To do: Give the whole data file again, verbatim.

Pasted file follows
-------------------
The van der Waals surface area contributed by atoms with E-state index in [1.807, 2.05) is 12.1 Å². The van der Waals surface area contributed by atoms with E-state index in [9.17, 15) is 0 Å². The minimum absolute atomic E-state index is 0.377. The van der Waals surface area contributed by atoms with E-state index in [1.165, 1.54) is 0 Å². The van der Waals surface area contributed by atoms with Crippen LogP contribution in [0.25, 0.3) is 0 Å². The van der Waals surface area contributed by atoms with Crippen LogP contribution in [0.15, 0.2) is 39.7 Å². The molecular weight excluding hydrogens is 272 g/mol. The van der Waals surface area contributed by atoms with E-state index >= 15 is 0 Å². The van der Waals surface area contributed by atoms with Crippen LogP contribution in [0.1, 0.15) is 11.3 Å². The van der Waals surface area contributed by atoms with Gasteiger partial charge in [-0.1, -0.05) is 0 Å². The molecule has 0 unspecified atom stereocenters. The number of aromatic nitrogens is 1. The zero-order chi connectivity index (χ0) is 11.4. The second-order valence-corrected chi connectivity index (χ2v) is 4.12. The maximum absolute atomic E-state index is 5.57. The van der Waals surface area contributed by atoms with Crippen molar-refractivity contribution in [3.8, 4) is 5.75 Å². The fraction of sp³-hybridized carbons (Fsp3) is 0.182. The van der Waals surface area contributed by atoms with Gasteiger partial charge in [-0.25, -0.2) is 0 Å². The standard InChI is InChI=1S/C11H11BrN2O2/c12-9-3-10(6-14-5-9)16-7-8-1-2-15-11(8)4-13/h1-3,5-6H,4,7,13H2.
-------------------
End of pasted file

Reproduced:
The van der Waals surface area contributed by atoms with E-state index in [1.807, 2.05) is 12.1 Å². The van der Waals surface area contributed by atoms with E-state index in [9.17, 15) is 0 Å². The minimum absolute atomic E-state index is 0.377. The van der Waals surface area contributed by atoms with E-state index in [1.165, 1.54) is 0 Å². The van der Waals surface area contributed by atoms with Crippen LogP contribution in [0.25, 0.3) is 0 Å². The van der Waals surface area contributed by atoms with Crippen LogP contribution in [0.15, 0.2) is 39.7 Å². The molecular weight excluding hydrogens is 272 g/mol. The van der Waals surface area contributed by atoms with E-state index >= 15 is 0 Å². The van der Waals surface area contributed by atoms with Crippen LogP contribution in [0.1, 0.15) is 11.3 Å². The van der Waals surface area contributed by atoms with Gasteiger partial charge in [-0.1, -0.05) is 0 Å². The molecule has 0 unspecified atom stereocenters. The number of aromatic nitrogens is 1. The zero-order chi connectivity index (χ0) is 11.4. The second-order valence-corrected chi connectivity index (χ2v) is 4.12. The maximum absolute atomic E-state index is 5.57. The van der Waals surface area contributed by atoms with Crippen molar-refractivity contribution in [3.8, 4) is 5.75 Å². The fraction of sp³-hybridized carbons (Fsp3) is 0.182. The van der Waals surface area contributed by atoms with Gasteiger partial charge in [-0.25, -0.2) is 0 Å². The standard InChI is InChI=1S/C11H11BrN2O2/c12-9-3-10(6-14-5-9)16-7-8-1-2-15-11(8)4-13/h1-3,5-6H,4,7,13H2.